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Illinois Gaming Market

How Do Home Rule Municipalities Affect Slot Machines in Illinois?

January 8, 2019

As a small business owner either interested in or engaged in the operation of video gaming, Illinois’ home rule powers is an interesting topic. There are a variety of strong opinions (and some misinformation) surrounding the debate of home rule vs. non-home rule municipalities. To help provide some clarity, we have compiled some basic information surrounding the topic.

A Brief History of Home Rule

In 1970, an amendment to the Illinois State Constitution automatically authorized counties and municipalities having populations of over 25,000 residents to become home rule units.  Other municipalities had the ability to elect to become home rule units.  Further, a home rule unit may elect not to be a home rule unit.  Home rule gives these municipalities the ability to pass ordinances that would otherwise be prohibited by state law, including imposing certain taxes.  Only a few communities have voted their way out of home rule. Non-home rule units only have the specific powers granted to them by State law to set their local laws.  The full home rule sections of the Illinois Constitution can be found online.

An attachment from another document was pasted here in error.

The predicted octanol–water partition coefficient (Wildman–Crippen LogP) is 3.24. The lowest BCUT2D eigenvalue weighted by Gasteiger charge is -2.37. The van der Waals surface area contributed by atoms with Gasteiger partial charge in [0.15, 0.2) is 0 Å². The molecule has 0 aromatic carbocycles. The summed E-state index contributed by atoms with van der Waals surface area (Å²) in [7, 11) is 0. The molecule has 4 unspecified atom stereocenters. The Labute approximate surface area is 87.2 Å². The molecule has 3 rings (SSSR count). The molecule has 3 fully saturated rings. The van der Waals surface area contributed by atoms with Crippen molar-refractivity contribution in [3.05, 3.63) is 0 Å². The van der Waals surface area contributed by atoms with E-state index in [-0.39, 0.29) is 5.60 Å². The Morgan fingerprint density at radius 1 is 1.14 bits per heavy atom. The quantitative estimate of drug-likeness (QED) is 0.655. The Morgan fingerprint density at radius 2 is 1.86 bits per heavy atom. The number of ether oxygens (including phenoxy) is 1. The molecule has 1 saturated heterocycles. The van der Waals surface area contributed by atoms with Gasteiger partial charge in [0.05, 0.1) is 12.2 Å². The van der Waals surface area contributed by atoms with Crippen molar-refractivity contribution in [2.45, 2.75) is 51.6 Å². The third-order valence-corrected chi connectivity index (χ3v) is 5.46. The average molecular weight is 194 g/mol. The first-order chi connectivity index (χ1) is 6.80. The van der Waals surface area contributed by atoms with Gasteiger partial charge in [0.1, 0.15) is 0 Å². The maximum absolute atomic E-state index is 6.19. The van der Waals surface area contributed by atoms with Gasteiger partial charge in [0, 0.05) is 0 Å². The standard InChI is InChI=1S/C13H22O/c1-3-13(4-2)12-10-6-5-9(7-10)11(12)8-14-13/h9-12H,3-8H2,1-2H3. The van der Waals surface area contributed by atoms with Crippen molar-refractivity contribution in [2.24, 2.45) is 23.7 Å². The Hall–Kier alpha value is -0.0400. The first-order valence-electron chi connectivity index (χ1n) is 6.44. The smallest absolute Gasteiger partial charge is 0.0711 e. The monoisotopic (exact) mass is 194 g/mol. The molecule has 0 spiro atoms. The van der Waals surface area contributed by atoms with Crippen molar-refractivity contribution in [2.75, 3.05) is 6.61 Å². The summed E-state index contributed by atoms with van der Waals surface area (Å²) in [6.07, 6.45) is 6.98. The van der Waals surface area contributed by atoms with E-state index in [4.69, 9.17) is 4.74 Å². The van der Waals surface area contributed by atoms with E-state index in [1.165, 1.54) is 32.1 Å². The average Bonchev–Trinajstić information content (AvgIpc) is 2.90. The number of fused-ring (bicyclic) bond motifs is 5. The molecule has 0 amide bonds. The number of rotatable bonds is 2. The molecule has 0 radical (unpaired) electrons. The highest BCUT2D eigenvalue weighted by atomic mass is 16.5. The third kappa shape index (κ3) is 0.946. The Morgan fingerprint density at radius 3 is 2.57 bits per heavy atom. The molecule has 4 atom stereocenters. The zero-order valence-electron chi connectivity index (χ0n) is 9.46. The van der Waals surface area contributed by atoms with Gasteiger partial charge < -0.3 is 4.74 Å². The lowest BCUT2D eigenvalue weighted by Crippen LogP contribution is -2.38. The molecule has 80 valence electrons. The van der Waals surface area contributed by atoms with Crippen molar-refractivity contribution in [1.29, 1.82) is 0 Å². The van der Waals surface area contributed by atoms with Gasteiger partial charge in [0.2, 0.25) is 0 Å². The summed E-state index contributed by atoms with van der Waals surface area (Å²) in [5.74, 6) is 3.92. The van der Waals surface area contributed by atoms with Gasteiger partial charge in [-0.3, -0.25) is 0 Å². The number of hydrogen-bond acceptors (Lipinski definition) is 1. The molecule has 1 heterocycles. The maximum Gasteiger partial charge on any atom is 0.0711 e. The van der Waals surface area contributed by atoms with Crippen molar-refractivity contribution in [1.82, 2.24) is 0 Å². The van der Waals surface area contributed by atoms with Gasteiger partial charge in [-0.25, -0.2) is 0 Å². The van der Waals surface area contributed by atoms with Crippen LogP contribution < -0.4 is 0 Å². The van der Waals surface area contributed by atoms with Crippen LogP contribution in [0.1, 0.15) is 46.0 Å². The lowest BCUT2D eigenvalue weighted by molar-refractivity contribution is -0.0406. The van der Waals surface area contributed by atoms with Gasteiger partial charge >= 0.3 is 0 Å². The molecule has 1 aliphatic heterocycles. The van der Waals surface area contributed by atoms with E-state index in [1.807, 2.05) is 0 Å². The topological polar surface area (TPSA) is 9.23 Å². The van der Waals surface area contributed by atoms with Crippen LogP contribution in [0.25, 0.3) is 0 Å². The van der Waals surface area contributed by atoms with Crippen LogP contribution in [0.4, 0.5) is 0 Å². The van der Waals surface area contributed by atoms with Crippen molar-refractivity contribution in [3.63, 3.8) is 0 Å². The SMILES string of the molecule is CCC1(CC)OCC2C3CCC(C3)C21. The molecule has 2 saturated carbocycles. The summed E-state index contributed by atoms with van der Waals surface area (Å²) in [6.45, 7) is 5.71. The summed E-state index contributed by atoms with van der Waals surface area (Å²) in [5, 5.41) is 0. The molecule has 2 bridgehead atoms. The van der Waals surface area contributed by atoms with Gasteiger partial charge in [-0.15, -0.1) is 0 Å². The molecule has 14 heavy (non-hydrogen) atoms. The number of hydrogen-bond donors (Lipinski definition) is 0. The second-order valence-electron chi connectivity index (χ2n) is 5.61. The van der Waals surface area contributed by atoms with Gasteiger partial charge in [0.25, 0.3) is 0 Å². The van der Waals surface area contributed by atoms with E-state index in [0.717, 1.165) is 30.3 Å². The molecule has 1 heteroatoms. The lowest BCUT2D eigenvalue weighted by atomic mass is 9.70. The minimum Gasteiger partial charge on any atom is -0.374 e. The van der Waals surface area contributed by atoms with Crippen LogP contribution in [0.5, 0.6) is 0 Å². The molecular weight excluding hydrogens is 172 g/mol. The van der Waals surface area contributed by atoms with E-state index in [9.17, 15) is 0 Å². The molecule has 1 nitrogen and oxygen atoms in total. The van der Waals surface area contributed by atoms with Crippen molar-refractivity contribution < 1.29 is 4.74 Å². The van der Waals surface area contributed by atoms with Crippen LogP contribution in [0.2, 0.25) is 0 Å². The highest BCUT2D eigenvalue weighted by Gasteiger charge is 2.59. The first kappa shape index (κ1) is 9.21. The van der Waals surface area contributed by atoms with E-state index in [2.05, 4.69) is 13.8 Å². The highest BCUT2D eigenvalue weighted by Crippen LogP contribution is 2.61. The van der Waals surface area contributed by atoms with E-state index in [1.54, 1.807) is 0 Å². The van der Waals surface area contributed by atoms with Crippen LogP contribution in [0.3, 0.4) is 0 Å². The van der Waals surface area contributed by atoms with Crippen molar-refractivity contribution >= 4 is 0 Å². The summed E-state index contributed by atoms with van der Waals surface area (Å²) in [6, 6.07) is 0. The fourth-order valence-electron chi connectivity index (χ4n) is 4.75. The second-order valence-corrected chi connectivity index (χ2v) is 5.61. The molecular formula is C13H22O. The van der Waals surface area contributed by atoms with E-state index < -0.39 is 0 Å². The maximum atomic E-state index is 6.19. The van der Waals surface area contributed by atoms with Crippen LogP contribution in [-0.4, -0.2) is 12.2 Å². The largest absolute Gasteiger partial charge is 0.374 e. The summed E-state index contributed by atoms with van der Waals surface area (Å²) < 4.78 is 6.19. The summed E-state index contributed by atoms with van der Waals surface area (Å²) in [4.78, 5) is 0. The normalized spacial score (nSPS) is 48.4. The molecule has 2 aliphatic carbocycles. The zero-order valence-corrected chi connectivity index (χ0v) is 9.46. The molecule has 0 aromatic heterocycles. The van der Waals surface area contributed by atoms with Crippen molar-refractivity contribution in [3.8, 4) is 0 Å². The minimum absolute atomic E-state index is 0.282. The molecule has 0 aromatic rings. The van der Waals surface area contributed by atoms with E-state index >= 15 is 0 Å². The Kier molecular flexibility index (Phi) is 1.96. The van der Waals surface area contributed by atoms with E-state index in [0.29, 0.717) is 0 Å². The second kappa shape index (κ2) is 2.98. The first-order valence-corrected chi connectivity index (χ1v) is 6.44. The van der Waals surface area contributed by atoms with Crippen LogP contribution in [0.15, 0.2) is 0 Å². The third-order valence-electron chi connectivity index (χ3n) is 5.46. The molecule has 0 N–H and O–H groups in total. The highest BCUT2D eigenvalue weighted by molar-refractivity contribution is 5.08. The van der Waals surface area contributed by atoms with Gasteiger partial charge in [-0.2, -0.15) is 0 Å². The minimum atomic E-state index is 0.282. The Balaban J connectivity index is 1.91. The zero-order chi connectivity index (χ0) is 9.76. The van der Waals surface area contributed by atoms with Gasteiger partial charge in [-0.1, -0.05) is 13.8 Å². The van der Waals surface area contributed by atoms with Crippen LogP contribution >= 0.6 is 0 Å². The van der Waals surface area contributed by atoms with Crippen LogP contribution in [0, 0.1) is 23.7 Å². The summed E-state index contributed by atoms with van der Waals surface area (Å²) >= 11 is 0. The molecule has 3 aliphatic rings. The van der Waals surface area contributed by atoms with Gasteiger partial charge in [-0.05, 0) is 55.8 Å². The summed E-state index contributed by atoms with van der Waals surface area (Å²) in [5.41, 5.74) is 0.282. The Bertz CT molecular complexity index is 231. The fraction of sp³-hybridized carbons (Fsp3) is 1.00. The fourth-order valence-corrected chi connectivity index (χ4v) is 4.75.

What is a Home Rule Unit?

Specifically, a home rule unit is either a county that has a chief executive officer elected by the electors of the county or a municipality that has a population of more than 25,000. Municipalities of 25,000 or less may elect by referendum to become a home rule unit.

Home rule means that a municipality may “exercise any power and perform any function pertaining to its government and affairs including, but not limited to, the power to regulate for the protection of the public health, safety, morals and welfare; to license; to tax; and to incur debt.” To prevent local government from overstepping, the State legislature still has some degree of authority over municipal lawmaking.

Download a cheat sheet of video gaming industry termsHow Does Home Rule Affect Illinois Video Gaming

Section 65 of the Video Gaming Act provides that a non-home rule unit of government may not impose any fee for the operation of a video gaming terminal (“VGT”) in excess of $25 per year.  In contrast, home rule units of government are able to set their own fees and processes for the operation of video gaming within their city or county limits, and we’ve seen that take a variety of different forms:

  • Municipal fees per VGT or per location vary widely.
  • Some municipalities require certain additional licenses/permits before a VGT install or location go-live 
    • They also can limit the number of licenses permitted in their municipality for the year


Home rule powers can affect the way your business engages in video gaming, so it is necessary to be a well-informed business owner.  At Accel, we are very knowledgeable about the fees and permits required by each home rule unit.  Contact us for additional information on your specific municipality!

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